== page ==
Last month I covered one of many minimum wage protests held around New York for the website eater.com. Here is a link to the piece, which had reports from all over the country. The protest I covered was to be held at 57th Street and 7th Avenue. The first really organized groups that got there are in the sketches below. They wore shirts that read “I can’t breathe” and carried signs with the “Fight for $15” message on them.
The main protest, which included lots of speeches, police barriers to control the crowds, and thousands of people, had moved a block over to 6th Avenue. Sketching in the middle of a huge bustling crowd is always exciting. And challenging. You need to be skilled at elbowing your way through a crowd. And then there’s the issue of drawing and painting when you’re being jostled around continually. But most of all, there’s the challenge of seeing over and past a crowd where everyone is taller and bigger than you. With a camera, you can raise your hands above your head for a shot and use a zoom to close in on your subject matter. With sketching, you need to compose your sketch and “zoom in” and catch the action, all with composition, and all in a few minutes.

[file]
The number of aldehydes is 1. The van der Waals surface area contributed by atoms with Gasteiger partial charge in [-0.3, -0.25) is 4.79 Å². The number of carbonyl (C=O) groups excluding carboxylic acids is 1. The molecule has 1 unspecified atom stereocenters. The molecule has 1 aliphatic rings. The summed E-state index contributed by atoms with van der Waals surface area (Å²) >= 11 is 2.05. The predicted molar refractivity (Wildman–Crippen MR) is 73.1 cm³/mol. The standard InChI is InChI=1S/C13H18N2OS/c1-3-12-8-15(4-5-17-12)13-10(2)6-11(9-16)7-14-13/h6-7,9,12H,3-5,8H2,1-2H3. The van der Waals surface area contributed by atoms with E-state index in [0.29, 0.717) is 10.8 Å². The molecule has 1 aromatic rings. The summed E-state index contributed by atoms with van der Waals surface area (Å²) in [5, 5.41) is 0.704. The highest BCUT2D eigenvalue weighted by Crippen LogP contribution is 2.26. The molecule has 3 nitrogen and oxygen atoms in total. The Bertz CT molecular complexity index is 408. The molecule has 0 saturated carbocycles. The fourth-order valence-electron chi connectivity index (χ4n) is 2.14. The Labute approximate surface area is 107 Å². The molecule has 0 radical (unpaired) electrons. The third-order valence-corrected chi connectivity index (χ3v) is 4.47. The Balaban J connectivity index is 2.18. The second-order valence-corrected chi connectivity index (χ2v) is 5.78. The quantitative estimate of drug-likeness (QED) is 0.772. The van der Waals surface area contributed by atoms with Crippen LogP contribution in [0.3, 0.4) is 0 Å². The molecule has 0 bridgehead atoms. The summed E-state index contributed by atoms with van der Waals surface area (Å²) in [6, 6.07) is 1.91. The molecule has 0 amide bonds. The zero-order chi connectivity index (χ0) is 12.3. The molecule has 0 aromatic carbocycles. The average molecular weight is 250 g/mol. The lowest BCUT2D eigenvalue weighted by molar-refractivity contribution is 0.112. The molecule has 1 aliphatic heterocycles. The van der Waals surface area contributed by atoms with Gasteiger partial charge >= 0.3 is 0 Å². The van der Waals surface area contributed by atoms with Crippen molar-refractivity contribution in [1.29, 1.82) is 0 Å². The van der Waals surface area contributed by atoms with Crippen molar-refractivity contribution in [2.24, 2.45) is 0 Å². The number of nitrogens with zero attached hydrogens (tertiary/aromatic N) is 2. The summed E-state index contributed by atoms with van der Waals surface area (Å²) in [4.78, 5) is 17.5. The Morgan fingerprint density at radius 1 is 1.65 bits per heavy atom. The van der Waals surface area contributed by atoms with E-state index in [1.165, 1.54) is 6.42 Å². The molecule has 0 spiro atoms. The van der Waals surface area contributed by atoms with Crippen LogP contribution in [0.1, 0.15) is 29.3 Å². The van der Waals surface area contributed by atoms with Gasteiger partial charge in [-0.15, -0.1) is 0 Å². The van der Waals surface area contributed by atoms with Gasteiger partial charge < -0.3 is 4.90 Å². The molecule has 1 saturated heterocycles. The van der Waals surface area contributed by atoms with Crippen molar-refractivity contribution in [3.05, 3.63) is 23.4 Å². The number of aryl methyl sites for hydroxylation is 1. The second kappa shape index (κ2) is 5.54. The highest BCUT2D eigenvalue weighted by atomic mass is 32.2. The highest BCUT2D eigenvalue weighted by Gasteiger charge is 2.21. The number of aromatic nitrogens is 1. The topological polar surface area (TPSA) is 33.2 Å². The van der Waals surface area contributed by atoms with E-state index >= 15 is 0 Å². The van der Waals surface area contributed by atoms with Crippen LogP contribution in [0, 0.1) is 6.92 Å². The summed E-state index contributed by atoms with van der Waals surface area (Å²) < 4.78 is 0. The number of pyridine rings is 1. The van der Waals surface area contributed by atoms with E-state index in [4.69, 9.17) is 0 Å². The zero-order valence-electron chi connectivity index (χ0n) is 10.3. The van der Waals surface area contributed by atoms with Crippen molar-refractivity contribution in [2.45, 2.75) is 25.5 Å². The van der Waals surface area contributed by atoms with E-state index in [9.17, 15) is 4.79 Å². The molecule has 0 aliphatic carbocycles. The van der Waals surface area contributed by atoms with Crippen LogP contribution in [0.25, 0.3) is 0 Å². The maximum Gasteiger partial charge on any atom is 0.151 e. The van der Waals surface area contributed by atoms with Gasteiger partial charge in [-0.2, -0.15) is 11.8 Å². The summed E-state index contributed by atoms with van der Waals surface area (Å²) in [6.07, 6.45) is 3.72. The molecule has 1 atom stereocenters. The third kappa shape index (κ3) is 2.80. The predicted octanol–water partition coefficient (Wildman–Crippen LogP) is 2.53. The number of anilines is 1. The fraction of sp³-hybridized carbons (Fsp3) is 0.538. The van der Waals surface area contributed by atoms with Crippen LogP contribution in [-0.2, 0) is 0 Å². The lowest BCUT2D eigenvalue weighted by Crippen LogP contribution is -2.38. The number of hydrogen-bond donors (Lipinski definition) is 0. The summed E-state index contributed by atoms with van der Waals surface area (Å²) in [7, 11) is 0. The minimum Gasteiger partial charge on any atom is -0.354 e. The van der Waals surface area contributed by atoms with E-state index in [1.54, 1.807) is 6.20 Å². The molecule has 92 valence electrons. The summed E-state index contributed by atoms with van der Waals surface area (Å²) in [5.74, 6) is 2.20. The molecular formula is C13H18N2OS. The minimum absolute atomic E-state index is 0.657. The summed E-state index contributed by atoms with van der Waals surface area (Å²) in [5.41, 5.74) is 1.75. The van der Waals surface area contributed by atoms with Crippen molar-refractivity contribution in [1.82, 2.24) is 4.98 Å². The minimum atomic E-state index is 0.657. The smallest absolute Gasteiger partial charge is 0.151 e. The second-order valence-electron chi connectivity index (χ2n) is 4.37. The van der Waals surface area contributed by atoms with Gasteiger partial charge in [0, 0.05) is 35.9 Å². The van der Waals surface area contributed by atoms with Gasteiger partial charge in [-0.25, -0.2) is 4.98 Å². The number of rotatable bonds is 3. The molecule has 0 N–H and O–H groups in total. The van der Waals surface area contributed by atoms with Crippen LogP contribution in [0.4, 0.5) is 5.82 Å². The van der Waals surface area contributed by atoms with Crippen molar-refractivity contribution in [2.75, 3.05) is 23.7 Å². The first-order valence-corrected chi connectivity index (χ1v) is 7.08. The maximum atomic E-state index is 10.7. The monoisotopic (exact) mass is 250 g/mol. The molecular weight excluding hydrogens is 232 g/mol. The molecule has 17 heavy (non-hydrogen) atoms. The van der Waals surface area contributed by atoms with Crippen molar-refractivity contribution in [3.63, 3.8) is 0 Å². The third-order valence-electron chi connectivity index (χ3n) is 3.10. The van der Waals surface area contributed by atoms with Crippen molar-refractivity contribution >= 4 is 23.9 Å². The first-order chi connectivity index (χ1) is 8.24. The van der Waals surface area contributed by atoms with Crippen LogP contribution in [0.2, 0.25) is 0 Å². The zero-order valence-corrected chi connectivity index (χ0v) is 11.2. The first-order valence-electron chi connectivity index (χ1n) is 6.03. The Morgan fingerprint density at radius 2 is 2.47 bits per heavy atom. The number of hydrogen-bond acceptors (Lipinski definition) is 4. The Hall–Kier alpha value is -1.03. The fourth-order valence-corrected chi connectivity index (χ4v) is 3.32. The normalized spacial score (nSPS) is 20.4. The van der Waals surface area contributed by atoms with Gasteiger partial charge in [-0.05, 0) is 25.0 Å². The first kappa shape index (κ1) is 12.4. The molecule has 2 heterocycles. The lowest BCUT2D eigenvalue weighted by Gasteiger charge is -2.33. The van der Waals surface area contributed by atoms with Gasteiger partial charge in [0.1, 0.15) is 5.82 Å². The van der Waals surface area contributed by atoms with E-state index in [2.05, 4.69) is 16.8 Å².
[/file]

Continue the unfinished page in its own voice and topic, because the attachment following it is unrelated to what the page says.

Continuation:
On the left is a shot I took with my phone, hands raised, zoomed in. On the right is the sketch I made standing where I was, catching glimpses of the action above the heads of the crowd. Like I said, it was very challenging. And exciting.
The three pieces above are the ones that appeared in the final piece. But there were lots more sketches I started on and either abandoned or didn’t send in, because the subjects moved away, the composition didn’t work, or because they just didn’t say enough. Below are a few imcompletes and rejects.
My timeframe to get all this done? About an hour: the rally itself lasted about 45 minutes and the crowds dispersed as soon as it was done. Yes, it’s guerilla sketching. And I loved it.